Density of states in irregularly-shaped volumes

A very common result is that the density of momentum states in a cubic volume is $$\displaystyle\frac{V}{(2\pi\hbar)^3}$$ in momentum space. How does this result extend to arbitrary volumes? Are there any nice examples of volumes that are endowed with an interesting set of a momentum eigenstates?

• Semiclassically, it works for an arbitrary finite volume $V$ with a sufficiently nice boundary. Are you asking about exact quantum mechanical results? Commented Jan 14, 2020 at 13:32
• You might be interested to read about Weyl's formula: en.wikipedia.org/wiki/Weyl_law . This is basically the name by which this result for density of states is known for mathematicians. Commented Jan 14, 2020 at 14:37
• An interesting result from 1982 Density of states on fractals : “fractons” by S. Alexander & R. Orbach. Commented Jan 15, 2020 at 16:17
• @AleksandrArtemev that’s perfect, thanks! Commented Jan 16, 2020 at 22:06

Okay, so, for a free particle, with the hamiltonian $$H = - \frac{\hbar^2}{2m} \Delta$$ living in a cavity of volume $$V$$ (for any shape of the cavity) number of energy eigenstates with energy less than $$E$$ has the following asymptotic $$N(E) \sim \frac{V}{(2\pi \hbar)^d} \omega(\sqrt{2mE}),\, E \gg \frac{\hbar^2}{2ma^2}$$ Here $$\omega(R)$$ is a volume of $$d$$-dimensional ball of radius $$R$$, $$a$$ is a characteristic size of a cavity. This is a property of Laplacian eigenvalues called asymptotic Weyl formula, or "Weyl law": https://en.wikipedia.org/wiki/Weyl_law . By assuming $$E=p^2/2m$$, one gets the usually used density of states in momentum space $$\frac{V}{(2\pi \hbar)^d}$$. The formula is valid in any dimension.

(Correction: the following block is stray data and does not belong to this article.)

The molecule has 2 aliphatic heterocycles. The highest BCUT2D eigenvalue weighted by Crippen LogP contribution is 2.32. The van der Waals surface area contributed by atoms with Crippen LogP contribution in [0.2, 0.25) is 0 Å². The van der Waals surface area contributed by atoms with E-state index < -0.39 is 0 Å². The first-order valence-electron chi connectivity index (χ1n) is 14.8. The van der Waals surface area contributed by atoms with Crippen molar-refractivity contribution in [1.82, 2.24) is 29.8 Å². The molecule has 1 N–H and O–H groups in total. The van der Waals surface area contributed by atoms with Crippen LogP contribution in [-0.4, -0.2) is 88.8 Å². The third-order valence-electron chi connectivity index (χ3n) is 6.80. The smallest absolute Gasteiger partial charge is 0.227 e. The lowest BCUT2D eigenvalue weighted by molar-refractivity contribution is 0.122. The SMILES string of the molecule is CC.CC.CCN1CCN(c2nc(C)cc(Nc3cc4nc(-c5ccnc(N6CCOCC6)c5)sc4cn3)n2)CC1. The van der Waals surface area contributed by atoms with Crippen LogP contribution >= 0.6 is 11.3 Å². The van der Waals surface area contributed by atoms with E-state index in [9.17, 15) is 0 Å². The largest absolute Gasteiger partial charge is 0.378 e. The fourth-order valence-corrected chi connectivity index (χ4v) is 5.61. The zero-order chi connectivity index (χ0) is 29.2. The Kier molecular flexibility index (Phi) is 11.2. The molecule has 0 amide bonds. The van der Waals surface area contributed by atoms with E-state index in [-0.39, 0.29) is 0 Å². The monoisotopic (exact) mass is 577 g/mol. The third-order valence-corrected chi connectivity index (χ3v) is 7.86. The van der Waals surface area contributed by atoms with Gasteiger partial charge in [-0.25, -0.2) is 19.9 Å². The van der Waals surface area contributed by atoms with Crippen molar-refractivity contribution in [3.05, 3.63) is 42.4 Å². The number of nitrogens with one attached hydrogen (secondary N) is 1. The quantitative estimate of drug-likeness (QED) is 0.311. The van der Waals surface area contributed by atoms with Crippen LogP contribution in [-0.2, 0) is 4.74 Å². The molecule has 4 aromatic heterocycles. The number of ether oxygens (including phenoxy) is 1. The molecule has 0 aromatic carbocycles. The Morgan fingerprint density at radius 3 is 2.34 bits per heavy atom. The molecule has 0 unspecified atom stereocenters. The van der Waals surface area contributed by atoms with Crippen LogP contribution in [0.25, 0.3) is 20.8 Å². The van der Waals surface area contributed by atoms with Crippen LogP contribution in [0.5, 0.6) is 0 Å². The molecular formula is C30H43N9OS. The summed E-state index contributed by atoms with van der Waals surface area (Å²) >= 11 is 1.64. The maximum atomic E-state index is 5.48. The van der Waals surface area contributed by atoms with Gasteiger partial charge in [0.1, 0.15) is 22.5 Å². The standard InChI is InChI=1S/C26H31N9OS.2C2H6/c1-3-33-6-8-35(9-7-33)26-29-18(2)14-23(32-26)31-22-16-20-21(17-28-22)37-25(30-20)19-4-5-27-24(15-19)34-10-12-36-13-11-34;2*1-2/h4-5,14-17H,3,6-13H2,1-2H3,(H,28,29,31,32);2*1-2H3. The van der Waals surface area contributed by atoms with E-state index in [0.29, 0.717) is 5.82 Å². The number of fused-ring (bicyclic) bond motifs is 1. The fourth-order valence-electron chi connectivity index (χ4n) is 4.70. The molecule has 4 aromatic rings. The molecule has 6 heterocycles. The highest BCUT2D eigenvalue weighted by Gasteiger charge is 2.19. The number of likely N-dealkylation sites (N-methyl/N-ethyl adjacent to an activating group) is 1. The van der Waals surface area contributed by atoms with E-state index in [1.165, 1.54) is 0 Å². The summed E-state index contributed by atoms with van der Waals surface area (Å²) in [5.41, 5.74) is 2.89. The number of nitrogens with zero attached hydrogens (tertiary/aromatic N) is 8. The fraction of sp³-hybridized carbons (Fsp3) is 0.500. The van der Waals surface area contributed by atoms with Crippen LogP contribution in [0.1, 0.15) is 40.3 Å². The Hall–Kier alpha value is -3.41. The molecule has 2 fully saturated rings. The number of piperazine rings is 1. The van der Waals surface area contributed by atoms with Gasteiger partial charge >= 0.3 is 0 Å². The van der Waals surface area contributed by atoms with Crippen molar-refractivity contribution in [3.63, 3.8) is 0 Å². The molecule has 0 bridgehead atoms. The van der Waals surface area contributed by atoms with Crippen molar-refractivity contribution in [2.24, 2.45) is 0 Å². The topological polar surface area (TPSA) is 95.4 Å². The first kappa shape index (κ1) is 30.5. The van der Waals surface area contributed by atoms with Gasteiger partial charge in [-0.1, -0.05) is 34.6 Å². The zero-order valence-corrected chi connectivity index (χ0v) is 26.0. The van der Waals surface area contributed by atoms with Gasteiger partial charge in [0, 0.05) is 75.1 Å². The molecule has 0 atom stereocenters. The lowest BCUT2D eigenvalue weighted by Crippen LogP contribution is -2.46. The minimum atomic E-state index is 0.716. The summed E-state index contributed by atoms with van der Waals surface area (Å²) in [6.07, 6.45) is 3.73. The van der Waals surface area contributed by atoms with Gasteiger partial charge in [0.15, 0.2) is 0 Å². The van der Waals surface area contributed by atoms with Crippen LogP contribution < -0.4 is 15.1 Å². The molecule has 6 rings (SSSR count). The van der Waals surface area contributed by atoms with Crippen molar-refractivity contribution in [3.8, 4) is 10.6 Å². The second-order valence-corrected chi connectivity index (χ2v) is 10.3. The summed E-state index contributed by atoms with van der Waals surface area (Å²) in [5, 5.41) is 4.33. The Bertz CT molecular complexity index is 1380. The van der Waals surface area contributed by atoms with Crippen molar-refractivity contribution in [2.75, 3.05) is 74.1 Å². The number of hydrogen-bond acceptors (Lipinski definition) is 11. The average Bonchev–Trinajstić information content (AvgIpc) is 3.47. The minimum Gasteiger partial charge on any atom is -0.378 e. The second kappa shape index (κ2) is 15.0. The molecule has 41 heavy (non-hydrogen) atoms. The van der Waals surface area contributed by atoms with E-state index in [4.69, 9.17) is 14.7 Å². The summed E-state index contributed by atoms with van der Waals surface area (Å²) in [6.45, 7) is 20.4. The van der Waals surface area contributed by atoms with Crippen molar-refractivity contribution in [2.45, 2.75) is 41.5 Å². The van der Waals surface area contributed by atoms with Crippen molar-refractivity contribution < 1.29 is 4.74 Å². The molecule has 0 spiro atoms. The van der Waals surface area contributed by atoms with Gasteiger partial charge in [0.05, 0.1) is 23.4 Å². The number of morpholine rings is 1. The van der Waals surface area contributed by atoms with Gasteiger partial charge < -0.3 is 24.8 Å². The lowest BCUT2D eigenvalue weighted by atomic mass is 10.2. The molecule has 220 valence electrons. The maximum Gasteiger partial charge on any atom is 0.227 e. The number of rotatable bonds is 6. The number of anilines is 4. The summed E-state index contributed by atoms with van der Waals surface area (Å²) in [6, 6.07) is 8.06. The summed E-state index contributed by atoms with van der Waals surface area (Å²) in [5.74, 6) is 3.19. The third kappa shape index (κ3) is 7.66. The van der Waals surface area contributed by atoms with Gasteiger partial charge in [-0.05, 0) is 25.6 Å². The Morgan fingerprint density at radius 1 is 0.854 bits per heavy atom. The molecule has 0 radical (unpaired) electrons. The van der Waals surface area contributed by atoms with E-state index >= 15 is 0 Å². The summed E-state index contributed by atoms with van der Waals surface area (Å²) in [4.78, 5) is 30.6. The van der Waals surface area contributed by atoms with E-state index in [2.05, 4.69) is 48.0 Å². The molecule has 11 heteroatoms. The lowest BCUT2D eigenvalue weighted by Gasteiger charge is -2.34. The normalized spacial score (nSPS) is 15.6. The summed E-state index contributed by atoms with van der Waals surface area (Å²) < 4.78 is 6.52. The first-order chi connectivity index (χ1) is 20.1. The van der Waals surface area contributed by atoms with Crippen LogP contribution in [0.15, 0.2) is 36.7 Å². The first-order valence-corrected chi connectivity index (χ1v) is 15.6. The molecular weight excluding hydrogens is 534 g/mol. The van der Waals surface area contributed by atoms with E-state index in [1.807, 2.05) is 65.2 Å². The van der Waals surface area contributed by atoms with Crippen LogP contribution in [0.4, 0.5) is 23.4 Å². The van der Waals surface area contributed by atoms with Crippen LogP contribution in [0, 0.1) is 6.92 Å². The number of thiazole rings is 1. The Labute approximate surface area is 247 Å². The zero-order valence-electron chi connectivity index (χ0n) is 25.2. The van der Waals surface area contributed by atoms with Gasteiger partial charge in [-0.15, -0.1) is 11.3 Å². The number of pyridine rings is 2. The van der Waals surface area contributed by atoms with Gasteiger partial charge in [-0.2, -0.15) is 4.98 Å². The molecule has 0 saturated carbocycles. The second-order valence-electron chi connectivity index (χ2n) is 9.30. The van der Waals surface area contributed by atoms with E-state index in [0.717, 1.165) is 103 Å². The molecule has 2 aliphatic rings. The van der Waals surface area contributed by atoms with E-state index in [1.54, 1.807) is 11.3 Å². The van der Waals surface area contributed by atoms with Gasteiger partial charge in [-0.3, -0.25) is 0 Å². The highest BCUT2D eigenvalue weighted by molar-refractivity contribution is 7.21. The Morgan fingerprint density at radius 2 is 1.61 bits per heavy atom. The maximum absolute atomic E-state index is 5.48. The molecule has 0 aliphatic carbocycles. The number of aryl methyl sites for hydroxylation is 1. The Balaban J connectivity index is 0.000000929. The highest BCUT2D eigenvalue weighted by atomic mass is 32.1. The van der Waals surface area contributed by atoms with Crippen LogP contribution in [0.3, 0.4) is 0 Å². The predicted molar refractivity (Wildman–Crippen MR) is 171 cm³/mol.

The fact that this result is an asymptotic for large $$E$$ motivates this result being called "semiclassical". Unfortunately, I wasn't able to find any kind of "quantum-mechanical proof" to this formula that would derive it using semi-classical approximation; in physical literature it sometimes is loosely referred to as multidimensional analogue of Bohr-Sommerfeld rule, although I don't really feel this is the case, as Bohr-Sommerfeld rule speaks of a contour integral, rather than an integral over volume in momentum space.
The specifics of a cavity shape and boundary conditions become important for energies $$E \sim \frac{\hbar^2}{2ma^2}$$; the first correction term is proportional to the area of boundary of a cavity and has different signs for Dirichlet or Neumann b.c. . Maybe this correction term could be interpreted as some kind of "boundary states", though I am not sure about that.